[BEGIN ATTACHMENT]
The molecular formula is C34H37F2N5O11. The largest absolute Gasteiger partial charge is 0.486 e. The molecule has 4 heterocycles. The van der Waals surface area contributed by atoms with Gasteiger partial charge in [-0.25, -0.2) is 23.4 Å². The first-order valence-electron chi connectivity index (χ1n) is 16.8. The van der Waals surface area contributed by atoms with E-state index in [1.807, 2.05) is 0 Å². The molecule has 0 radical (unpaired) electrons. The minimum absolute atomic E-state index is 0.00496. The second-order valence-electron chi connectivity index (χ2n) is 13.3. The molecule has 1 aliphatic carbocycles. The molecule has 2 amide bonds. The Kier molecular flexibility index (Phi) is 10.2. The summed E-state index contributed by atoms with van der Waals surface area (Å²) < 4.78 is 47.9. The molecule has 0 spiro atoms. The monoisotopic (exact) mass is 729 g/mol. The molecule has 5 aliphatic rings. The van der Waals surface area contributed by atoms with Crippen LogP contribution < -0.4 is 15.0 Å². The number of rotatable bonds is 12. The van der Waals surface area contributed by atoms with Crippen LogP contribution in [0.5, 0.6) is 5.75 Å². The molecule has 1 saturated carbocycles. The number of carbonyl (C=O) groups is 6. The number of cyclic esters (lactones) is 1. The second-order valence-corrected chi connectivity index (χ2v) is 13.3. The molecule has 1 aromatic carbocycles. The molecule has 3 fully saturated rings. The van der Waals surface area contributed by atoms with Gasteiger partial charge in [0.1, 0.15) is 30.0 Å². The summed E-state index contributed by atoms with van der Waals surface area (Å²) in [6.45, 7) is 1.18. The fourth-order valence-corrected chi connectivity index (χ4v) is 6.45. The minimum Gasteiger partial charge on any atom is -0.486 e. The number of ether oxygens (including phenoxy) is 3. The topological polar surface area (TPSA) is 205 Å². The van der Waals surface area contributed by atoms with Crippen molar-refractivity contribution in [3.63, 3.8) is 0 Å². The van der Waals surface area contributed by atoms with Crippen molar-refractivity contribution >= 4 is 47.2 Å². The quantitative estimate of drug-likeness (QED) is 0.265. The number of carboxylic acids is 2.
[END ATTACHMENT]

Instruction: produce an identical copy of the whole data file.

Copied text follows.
The molecular formula is C34H37F2N5O11. The largest absolute Gasteiger partial charge is 0.486 e. The molecule has 4 heterocycles. The van der Waals surface area contributed by atoms with Gasteiger partial charge in [-0.25, -0.2) is 23.4 Å². The first-order valence-electron chi connectivity index (χ1n) is 16.8. The van der Waals surface area contributed by atoms with E-state index in [1.807, 2.05) is 0 Å². The molecule has 0 radical (unpaired) electrons. The minimum absolute atomic E-state index is 0.00496. The second-order valence-electron chi connectivity index (χ2n) is 13.3. The molecule has 1 aliphatic carbocycles. The molecule has 2 amide bonds. The Kier molecular flexibility index (Phi) is 10.2. The summed E-state index contributed by atoms with van der Waals surface area (Å²) < 4.78 is 47.9. The molecule has 0 spiro atoms. The monoisotopic (exact) mass is 729 g/mol. The molecule has 5 aliphatic rings. The van der Waals surface area contributed by atoms with Crippen LogP contribution < -0.4 is 15.0 Å². The number of rotatable bonds is 12. The van der Waals surface area contributed by atoms with Crippen LogP contribution in [0.5, 0.6) is 5.75 Å². The molecule has 1 saturated carbocycles. The number of carbonyl (C=O) groups is 6. The number of cyclic esters (lactones) is 1. The second-order valence-corrected chi connectivity index (χ2v) is 13.3. The molecule has 1 aromatic carbocycles. The molecule has 3 fully saturated rings. The van der Waals surface area contributed by atoms with Gasteiger partial charge in [0.1, 0.15) is 30.0 Å². The summed E-state index contributed by atoms with van der Waals surface area (Å²) in [6.45, 7) is 1.18. The fourth-order valence-corrected chi connectivity index (χ4v) is 6.45. The minimum Gasteiger partial charge on any atom is -0.486 e. The number of ether oxygens (including phenoxy) is 3. The topological polar surface area (TPSA) is 205 Å². The van der Waals surface area contributed by atoms with Crippen molar-refractivity contribution in [3.63, 3.8) is 0 Å². The van der Waals surface area contributed by atoms with Crippen molar-refractivity contribution >= 4 is 47.2 Å². The quantitative estimate of drug-likeness (QED) is 0.265. The number of carboxylic acids is 2.